GitHub: Git for Data Publishing
Although I would not call myself an expert of the GitHub world, I will say that I recognize a fruitful initiative to publish data when I see one. In a recent blog post by James Smith talking about how the tools of open source could potentially revolutionize open data publishing. The post is great and you can read it here: http://theodi.org/blog/gitdatapublishingutm_source=buffer&utm_medium=twitter&utm_campaign=Buffer&utm_content=buffer6c57f James’ idea is to upload data to GitHub repositories and use a DataPackage to attach metadata that will sufficiently describe the data. Ultimately the goal of using GitHub for data publication would enable sharing and reuse of data within a supporting and collaborative community. While some of this can get complicated, working through the links from his post really provides you with a sense of how an open source community is coming together to address the need to publish data.
Biositemaps is a working group within the NIH that is designed to:
(i) locating, (ii) querying, (iii) composing or combining, and (iv) mining biomedical resources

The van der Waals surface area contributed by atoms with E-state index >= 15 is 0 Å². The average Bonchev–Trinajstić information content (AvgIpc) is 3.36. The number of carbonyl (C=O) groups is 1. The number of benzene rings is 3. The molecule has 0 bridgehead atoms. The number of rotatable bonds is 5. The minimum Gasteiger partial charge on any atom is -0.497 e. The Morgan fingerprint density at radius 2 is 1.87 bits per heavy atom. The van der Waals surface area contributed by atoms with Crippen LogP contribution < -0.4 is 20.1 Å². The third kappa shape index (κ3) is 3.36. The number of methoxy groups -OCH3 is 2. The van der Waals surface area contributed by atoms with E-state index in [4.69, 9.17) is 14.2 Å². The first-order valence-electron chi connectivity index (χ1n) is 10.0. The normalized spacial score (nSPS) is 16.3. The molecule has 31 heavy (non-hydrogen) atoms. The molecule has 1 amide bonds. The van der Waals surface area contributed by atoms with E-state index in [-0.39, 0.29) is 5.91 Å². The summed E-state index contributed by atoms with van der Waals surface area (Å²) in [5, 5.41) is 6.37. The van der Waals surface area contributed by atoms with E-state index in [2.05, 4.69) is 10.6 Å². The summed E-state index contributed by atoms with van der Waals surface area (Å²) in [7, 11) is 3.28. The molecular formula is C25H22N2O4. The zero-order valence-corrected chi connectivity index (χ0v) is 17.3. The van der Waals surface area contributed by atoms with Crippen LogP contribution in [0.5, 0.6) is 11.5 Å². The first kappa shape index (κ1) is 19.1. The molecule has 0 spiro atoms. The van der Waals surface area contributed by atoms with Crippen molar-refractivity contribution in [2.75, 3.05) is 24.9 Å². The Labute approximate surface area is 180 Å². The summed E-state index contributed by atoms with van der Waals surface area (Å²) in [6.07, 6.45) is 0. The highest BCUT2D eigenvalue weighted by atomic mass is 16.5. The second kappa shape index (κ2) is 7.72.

‘Biomedical resources’, in this case can be defined as anything from data sets to software packages to computer models. What is most interesting about Biositemaps is that they provide an Information Model that outlines a set of metadata that can be used to describe data. Using the Information Model as a base for data description, it then uses a Biomedical Resource Ontology (BRO); BRO is a controlled terminology for the ‘resource_type’, ‘area of research’, and ‘activity’ to help provide more information about how data is used, and how it can be described in detail using biomedical terminology. I will admit this resource is still pretty raw, but I think it has a lot of potential for being an excellent resource moving forward. The basic idea behind Biositemaps is that a researcher fills in a lengthy auto-complete form describing themselves, their data, and the methodology used to create the data. Once the form is complete, it produces an RDF file that is uploaded to a registry where it can be linked to, and from anywhere. If you are a medical librarian and you have researchers interested in publishing data, I encourage you to take a look at this resource.